October 20, 2011
/ by Kevin Miller
As the 2012 presidential campaign heats up and the Republican primaries are on the way, the capital is saturated with information that requires sharp analysis and detailed interpretation. The Washington Post’s Fact Checker blog claims to be that “truth squad” helping vet the validity of the rhetoric coming out of the mouths, and press releases, of political figures, pundits, interest groups and the media.
Josh Hicks, a recent addition to the Washington Post’s political team, joined Fact Checker as a researcher and reporter working closely with award-winning journalist Glenn Kessler, and hopes to further bolster the already exceptional coverage of the political blog.
Hicks covers politics and government on a regular basis, interacting with readers and reporters, decoding political statements, and providing daily in-depth analysis on the political climate. He also invites comments and contributions from the community to strengthen the cause of their self-proclaimed “truth squad.”
Fact Checker gives the audience a better grasp on what is really being said by different groups and candidates in the lead-up to the 2012 presidential campaign, Hicks said. His hope for the blog is to open discussion on these topics and clear up confusion in terms of the way the readers view politics and speculate on the reality of the political arena.
“I definitely like writing for a larger audience,” he said. “I mean, who wouldn’t?”
Hicks acknowledged that the job also requires a high level of flexibility and competency—there is a constant pressure to live up to the storied reputation of a paper as high-caliber as The Washington Post, especially when it comes to political coverage.
“It forces you to step up your game just that much more [when] you know that many more people are reading,” he said. “… You’re representing an institution that’s held in high regard. You don’t want to be the guy who messes that up.”
Hicks also enjoys the pressure of working at the same level of his colleagues, he said, but acquired a strong foundation in journalism prior to joining the Post. Hicks interned at The Philadelphia Inquirer in addition to working as reporter at the Bellevue Reporter and the Bothell-Kenmore Reporter in Washington State.
“There are good stories no matter where you go. It doesn’t matter if you’re in a small farming town or the Big Apple,” he added.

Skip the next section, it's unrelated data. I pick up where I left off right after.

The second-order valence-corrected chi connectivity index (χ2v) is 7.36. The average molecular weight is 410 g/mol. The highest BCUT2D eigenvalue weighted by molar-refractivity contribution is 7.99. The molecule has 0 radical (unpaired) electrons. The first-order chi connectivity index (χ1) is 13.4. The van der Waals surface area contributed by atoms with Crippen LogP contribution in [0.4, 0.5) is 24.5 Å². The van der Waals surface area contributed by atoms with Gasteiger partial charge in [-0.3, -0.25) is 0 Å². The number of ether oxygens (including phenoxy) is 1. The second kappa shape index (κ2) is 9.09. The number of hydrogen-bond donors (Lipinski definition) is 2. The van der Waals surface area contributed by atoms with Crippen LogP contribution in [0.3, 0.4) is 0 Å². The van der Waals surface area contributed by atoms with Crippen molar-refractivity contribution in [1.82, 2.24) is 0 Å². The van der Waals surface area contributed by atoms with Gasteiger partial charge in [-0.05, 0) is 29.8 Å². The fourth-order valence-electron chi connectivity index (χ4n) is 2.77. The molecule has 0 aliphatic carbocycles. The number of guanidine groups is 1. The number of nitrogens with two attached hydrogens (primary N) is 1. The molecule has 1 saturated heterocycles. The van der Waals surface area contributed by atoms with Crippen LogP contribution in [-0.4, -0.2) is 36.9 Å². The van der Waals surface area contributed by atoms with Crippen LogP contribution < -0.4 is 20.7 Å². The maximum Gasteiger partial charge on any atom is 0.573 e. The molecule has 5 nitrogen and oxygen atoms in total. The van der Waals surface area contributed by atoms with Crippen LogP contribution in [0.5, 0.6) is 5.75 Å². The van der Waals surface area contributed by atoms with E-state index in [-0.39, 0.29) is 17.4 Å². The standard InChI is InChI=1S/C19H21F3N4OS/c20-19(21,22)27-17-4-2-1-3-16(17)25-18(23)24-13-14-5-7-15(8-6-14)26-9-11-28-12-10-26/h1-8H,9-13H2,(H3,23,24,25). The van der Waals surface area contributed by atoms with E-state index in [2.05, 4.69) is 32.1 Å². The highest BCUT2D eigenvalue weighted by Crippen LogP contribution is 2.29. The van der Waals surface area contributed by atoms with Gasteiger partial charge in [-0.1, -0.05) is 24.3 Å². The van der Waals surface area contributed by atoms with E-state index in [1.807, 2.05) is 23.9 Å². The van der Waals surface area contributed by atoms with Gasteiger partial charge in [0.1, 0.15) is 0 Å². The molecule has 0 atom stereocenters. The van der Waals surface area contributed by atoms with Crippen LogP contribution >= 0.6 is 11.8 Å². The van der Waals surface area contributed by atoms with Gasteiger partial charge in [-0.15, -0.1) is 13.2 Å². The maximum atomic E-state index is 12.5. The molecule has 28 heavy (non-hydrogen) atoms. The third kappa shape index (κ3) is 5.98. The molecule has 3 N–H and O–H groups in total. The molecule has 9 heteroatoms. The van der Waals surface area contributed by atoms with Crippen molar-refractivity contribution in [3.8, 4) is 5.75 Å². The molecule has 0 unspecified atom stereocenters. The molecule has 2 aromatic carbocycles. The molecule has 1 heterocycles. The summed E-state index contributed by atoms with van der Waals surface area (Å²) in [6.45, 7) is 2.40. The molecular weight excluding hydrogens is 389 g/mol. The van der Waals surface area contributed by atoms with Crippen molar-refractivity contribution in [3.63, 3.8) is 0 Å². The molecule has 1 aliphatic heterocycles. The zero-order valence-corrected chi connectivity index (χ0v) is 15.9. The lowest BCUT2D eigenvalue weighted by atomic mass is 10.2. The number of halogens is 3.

Working as a staff reporter for both the Bothell-Kenmore Reporter and Bellevue Reporter helped Hicks bone up his skills while gaining a solid footing on his writing career.
“I never looked back,” he explained. “If you like to write, this is the way to make a living. [Government/Watchdog] has become [one] of my favorite types of reporting. When you start, people don’t always trust you to cover those sorts of pieces. As soon as I could, I was doing government stuff.”
But setting foot in Washington Post’s doors was not easy. “I can’t tell you how many applications I put in before I went to grad school, how many times I just sent unsolicited letters to big metro daily newspapers to get them to just talk to me, and it never happened.”
It took a recommendation from a professor in graduate school to give Hicks a chance with the Washington, D.C., media-giant and when that opportunity came to him, it was an unexpected surprise.
The chance to work at a paper as prestigious as the Washington Post was one he could not turn down. He feels like a better person, he said, strictly by virtue of being around the staff of a paper of such stature, and as his writing continues to grow, his techniques will continue to be honed.
“I never want to just clap my hands and say I’m done learning,” he said. “I can always look at my work and say I can do better, and [I] am always looking to continue to challenge myself in order to get there.”
Hicks advises PR professionals to send materials hyper-specific to the content of the blog.
“If it doesn’t have to do with fact-checking a candidate, there is just no point in contacting us. We very specifically cover politics and we fact-check political statements,” he said. “We try to respond to comments [on the blog]. If people make a valid point, then we want to respond to that.”
Contact him via email.
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